OPINION: In order to understand fully how the U.S. has ended up in this tragic situation, we need to take a broader view of long-term care.

The number of Green House facilities is small, with just over 300 facilities in several states, but we have enough information about their operations and costs to know that they can provide more effective, human-scale environments to help residents flourish than the traditional large nursing home model, while remaining affordable.

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  • The Center for Innovation, or CFI, the parent organization of the Green House Project and Pioneer Network, is reorganizing its leadership as it focuses on growth. Susan Ryan will serve as the Center for Innovation’s first CEO … Ryan has led GHP as it grew to include more than 370 homes in 32 states.”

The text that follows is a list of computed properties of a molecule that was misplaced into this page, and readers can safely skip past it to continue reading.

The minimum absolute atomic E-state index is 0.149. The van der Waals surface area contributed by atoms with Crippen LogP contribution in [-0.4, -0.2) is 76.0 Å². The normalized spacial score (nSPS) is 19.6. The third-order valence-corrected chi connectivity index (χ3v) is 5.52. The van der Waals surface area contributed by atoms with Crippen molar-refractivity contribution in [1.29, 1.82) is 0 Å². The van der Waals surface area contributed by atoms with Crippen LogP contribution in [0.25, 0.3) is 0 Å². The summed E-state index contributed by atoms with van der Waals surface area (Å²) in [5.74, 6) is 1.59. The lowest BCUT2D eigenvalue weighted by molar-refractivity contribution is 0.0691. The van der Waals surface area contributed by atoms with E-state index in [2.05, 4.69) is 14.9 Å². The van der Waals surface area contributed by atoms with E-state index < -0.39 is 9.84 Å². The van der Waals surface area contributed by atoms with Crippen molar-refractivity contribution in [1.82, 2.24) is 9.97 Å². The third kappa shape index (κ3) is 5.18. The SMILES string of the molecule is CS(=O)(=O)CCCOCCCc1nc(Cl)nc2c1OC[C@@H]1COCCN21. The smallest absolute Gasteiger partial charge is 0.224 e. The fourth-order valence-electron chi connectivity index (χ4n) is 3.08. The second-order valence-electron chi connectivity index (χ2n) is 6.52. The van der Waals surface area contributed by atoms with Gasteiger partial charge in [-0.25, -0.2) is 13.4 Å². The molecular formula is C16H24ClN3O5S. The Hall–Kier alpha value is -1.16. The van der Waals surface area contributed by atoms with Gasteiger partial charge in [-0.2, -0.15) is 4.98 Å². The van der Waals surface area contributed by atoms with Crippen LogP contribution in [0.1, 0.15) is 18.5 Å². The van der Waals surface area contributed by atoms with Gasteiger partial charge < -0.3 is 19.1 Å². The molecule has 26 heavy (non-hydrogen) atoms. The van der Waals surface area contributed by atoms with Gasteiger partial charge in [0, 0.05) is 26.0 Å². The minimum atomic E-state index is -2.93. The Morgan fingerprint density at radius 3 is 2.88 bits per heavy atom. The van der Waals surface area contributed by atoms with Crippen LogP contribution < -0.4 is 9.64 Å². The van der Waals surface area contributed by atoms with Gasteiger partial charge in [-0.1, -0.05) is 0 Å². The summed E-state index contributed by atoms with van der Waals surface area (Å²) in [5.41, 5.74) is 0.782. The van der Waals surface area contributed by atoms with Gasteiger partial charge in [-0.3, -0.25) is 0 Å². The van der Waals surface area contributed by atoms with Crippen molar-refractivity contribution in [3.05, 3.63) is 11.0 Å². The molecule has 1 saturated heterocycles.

• “New HUD housing policy can align with and support calls for change in the nursing-home industry. Updating HUD’s existing public-private infrastructure with grants and loan terms targeted at specific innovations such as the small-home design, presents a logical place to originate much of the proposed reform that policy makers and consumers are advocating.”

  • “Research demonstrated the relative advantage of Green House homes over traditional nursing homes. Technical assistance made the model less complex for potential adopters and less expensive because technical assistance staff worked with states to mitigate potentially costly regulatory hurdles and provide a process and model for the development of Green House homes.”

  • “One way to attract and retain nursing home staff is to house them in nearby, affordable apartments, an idea used with success by at least several healthcare companies on the East Coast. The latest to create this employee benefit is Navigator Homes of New England. It is in development to bring Green House Project-inspired homes to 70 seniors with skilled nursing needs in Martha’s Vineyard.”